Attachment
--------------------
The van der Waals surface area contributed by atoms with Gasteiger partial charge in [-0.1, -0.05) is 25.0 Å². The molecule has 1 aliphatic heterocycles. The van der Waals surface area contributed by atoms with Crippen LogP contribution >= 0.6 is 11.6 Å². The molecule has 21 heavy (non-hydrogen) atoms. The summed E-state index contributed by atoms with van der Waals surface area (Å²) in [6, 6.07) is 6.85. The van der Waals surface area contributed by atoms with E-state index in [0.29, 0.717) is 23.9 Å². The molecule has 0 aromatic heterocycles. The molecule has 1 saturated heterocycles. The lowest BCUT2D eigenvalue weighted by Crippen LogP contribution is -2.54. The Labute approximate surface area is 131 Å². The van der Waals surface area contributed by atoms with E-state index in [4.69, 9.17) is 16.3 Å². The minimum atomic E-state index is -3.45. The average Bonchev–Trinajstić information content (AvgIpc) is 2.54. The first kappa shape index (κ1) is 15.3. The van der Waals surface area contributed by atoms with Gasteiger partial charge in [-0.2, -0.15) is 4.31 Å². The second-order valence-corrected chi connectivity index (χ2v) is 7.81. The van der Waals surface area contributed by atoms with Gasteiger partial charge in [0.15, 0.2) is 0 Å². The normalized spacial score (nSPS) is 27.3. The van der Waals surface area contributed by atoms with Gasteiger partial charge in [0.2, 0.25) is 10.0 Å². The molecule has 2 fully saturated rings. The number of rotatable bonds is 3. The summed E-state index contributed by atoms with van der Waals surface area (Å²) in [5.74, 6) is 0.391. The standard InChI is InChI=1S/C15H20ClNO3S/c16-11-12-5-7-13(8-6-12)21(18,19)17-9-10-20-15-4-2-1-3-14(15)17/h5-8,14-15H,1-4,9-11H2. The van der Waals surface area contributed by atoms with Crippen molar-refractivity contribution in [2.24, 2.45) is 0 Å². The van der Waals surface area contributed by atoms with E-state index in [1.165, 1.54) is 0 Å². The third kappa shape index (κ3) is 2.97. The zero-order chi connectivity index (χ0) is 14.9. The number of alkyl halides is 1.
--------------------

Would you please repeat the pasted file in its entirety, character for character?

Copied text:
The van der Waals surface area contributed by atoms with Gasteiger partial charge in [-0.1, -0.05) is 25.0 Å². The molecule has 1 aliphatic heterocycles. The van der Waals surface area contributed by atoms with Crippen LogP contribution >= 0.6 is 11.6 Å². The molecule has 21 heavy (non-hydrogen) atoms. The summed E-state index contributed by atoms with van der Waals surface area (Å²) in [6, 6.07) is 6.85. The van der Waals surface area contributed by atoms with E-state index in [0.29, 0.717) is 23.9 Å². The molecule has 0 aromatic heterocycles. The molecule has 1 saturated heterocycles. The lowest BCUT2D eigenvalue weighted by Crippen LogP contribution is -2.54. The Labute approximate surface area is 131 Å². The van der Waals surface area contributed by atoms with E-state index in [4.69, 9.17) is 16.3 Å². The minimum atomic E-state index is -3.45. The average Bonchev–Trinajstić information content (AvgIpc) is 2.54. The first kappa shape index (κ1) is 15.3. The van der Waals surface area contributed by atoms with Gasteiger partial charge in [-0.2, -0.15) is 4.31 Å². The second-order valence-corrected chi connectivity index (χ2v) is 7.81. The van der Waals surface area contributed by atoms with Gasteiger partial charge in [0.15, 0.2) is 0 Å². The normalized spacial score (nSPS) is 27.3. The van der Waals surface area contributed by atoms with Gasteiger partial charge in [0.2, 0.25) is 10.0 Å². The molecule has 2 fully saturated rings. The number of rotatable bonds is 3. The summed E-state index contributed by atoms with van der Waals surface area (Å²) in [5.74, 6) is 0.391. The standard InChI is InChI=1S/C15H20ClNO3S/c16-11-12-5-7-13(8-6-12)21(18,19)17-9-10-20-15-4-2-1-3-14(15)17/h5-8,14-15H,1-4,9-11H2. The van der Waals surface area contributed by atoms with Crippen molar-refractivity contribution in [2.24, 2.45) is 0 Å². The van der Waals surface area contributed by atoms with E-state index in [1.165, 1.54) is 0 Å². The third kappa shape index (κ3) is 2.97. The zero-order chi connectivity index (χ0) is 14.9. The number of alkyl halides is 1.